The roots of the traditional Quaker theology of worship are found in George Fox’s experience of the Inner Light—that sense of the divine and direct working of Christ in the soul. He came to believe and subsequently taught that the same experience is available to all. The purpose of worship, therefore, is to wait in silence and then respond to the presence and power of God.
The worship of the Friends is rooted in silence. The people wait upon the Holy Spirit, who in the silence moves them in worship, where they meet God.
Quaker worship, to varying degrees, is unstructured. It is characterized by silence and by the leading of the Spirit.
Quakers have historically rejected symbolism, the observance of special days, and other ceremonies and forms as human inventions. They regard such ceremonies and forms as unnecessary when individual believers can experience the Spirit of God directly. In addition, they believe avoidance of such externals protects believers from the idolatry into which humankind so easily falls.
Sadly the Indians came to be regarded as wards of the Government, and it became national policy to place them on specified reservations. The missionaries sent out by Eastern societies were the only groups sympathetic to this maltreatment and they tried to help by building schools, churches, and clinics.
The progress of democracy contributed to the on-going proliferation of different sects in America.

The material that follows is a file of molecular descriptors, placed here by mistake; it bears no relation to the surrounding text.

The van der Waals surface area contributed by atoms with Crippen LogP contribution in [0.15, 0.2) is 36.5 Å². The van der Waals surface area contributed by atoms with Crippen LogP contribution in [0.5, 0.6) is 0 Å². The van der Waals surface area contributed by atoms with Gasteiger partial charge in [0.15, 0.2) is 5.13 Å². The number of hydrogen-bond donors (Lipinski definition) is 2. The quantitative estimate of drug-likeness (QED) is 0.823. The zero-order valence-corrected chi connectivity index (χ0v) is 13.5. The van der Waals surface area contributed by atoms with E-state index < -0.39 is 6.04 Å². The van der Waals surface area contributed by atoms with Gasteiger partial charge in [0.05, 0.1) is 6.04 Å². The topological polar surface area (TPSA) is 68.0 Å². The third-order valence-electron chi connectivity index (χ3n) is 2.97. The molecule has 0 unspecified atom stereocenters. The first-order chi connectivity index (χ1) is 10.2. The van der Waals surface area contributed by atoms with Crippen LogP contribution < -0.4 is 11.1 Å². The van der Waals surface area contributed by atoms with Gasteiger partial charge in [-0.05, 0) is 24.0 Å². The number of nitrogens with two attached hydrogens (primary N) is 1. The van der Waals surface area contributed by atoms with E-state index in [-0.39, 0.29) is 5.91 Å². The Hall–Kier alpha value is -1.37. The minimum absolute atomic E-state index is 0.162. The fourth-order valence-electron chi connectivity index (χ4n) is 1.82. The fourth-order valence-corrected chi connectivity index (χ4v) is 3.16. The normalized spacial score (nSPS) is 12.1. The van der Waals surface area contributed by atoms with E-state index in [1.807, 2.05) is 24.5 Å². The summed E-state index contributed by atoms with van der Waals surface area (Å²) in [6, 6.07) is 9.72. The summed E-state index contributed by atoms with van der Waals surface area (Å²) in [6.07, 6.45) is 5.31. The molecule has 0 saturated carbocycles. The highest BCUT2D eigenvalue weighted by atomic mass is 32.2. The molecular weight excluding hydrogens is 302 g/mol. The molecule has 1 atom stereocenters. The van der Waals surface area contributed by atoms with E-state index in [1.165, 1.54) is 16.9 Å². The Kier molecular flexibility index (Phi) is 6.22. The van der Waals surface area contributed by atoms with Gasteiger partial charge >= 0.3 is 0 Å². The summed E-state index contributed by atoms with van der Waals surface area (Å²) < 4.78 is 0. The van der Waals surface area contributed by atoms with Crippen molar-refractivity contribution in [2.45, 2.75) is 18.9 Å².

Within ten years about sixty preachers were imitating Fox. Few leaders of high standing joined them, except for William Penn, an admiral’s son, who was able to plant a Quaker colony in America in 1681. From here the Quakers carried their message through the colonies. In parts of the South, they were the most popular of the religious sects. Their idiosyncrasies, however, annoyed the Puritans of Boston so much that several persons were hung after a sentence of banishment had failed to dispose of them. In the Middle colonies, they became one of the most respectable and prosperous elements in society.
John Greenleaf Whittier, commonly known as the “Quaker Poet,” was born in Haverhill, Massachusetts in 1807. Beginning life as a farm boy and village shoemaker, and with only a limited education, he entered the profession of journalism in 1828.
John Greenleaf Whittier (1807-1892), commonly known as the “Quaker Poet,” was born in Haverhill, Massachusetts. Beginning life as a farm boy and village shoemaker, and with only a limited education, he entered the profession of journalism in 1828.
George Fox (1624-1691) was the founder of the Society of Friends or Quakers, Fox was born in Leicestershire, England, the son of a Puritan weaver.